Log in Fall Special

UN says it's ready to work with Congo on peacekeeper pullout


UNITED NATIONS (AP) — The head of the U.N. peacekeeping mission in Congo, which was the target of deadly protests during the summer, said the United Nations is “ready and willing” to work closely with the government to step up the pace of withdrawal of the U.N. force that has over 14,000 troops and police.

Bintou Keita told the Security Council on Friday that in the wake of the resurgence of the M23 rebel group in recent months, the “crisis of confidence” that had already affected the U.N. mission and the people in eastern Congo had worsened. This provided “fertile ground” for stigmatization of the force and the sowing of disinformation about the mission, known as MONUSCO.

"That has led to new violent protests and serious incidents claiming the lives of some dozens of protesters and of four mission personnel,” she said.

Congo’s mineral-rich east is home to myriad rebel groups. Security has worsened there despite a year of emergency operations by the armies of Congo and Uganda. Civilians in the east have faced violence from jihadi rebels linked to the Islamic State group. Fighting has also escalated between Congolese troops and the M23 rebels, forcing nearly 200,000 people to flee their homes.

MONUSCO’s mission is to protect civilians, deter armed groups, and build the capacity of state institutions and services. But protesters said armed groups were still roaming the east and the U.N. force wasn’t protecting them. The peacekeepers were also accused of retaliating against the protesters, sometimes with force.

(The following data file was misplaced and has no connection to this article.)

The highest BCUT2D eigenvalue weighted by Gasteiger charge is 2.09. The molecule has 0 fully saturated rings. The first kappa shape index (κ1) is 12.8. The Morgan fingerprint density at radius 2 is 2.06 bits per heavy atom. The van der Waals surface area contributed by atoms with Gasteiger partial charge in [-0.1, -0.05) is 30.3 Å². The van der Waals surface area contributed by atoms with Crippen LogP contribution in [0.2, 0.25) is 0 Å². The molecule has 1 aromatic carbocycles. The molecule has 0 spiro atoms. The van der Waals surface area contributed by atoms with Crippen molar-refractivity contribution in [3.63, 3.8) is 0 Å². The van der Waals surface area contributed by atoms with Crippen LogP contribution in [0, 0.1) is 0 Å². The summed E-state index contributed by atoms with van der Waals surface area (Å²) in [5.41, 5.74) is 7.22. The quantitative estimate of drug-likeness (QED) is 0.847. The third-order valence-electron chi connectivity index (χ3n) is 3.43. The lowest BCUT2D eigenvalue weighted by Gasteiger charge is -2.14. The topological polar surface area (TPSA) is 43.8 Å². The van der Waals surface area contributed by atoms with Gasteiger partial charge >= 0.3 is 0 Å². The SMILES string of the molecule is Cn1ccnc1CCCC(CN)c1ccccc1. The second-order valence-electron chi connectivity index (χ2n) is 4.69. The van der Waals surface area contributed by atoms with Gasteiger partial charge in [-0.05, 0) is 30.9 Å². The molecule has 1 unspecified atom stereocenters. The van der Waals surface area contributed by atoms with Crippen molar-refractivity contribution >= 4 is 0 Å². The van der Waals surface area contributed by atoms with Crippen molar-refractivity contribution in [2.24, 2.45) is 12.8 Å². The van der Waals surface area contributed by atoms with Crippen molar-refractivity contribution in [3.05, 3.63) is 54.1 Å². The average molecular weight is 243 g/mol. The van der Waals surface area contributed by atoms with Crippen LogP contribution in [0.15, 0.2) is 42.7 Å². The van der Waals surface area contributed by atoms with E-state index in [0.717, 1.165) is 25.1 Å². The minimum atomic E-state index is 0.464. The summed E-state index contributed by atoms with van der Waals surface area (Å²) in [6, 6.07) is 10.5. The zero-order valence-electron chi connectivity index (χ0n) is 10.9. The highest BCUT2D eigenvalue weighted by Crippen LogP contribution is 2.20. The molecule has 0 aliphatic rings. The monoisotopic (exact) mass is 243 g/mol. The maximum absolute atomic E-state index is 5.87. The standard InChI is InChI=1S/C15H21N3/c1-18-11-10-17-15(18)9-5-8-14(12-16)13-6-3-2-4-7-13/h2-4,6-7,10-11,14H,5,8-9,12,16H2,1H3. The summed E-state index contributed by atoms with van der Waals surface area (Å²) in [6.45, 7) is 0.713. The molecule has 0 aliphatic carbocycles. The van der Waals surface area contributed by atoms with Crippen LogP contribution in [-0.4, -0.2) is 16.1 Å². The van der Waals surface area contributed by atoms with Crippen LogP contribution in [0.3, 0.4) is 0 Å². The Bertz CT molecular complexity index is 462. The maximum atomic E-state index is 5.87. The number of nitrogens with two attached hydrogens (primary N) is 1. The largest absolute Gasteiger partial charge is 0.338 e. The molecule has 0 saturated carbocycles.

Keita reiterated her “deepest condolences” to families of the victims and deep regret at the violence. Congo’s government said in early August that at least 36 people were killed and more than 170 others injured in the protests.

She condemned “in the strongest terms incitement to hatred, hostility and violence” and welcomed a statement by the Democratic Republic of Congo’s President Félix Tshisekedi at last week’s annual gathering of world leaders at the General Assembly “against tribalism and hate speech.” She also welcomed efforts by Congolese authorities, civil society, and influential community figures “that have called for calm and restraint in an incredibly difficult security context.”

Keita, who is also the U.N. special envoy, said the United Nations is supporting government efforts to thwart “inter-communal tensions” in eastern Congo, and she encouraged the government to adopt a draft law in parliament against tribalism, racism and xenophobia.

After the anti-U.N. protests, Tshisekedi called a meeting to reassess MONUSCO’s presence. Foreign Minister Christophe Lutundula later mentioned 2024 as the goal for withdrawal of the force. It took over from an earlier peacekeeping operation in 2010.

Noting the president’s instruction to the government “to reevaluate the transition plan, in order to step up the pace of Moscow’s withdrawal,” Keita said, “We are ready and willing to work closely with the government to this end.”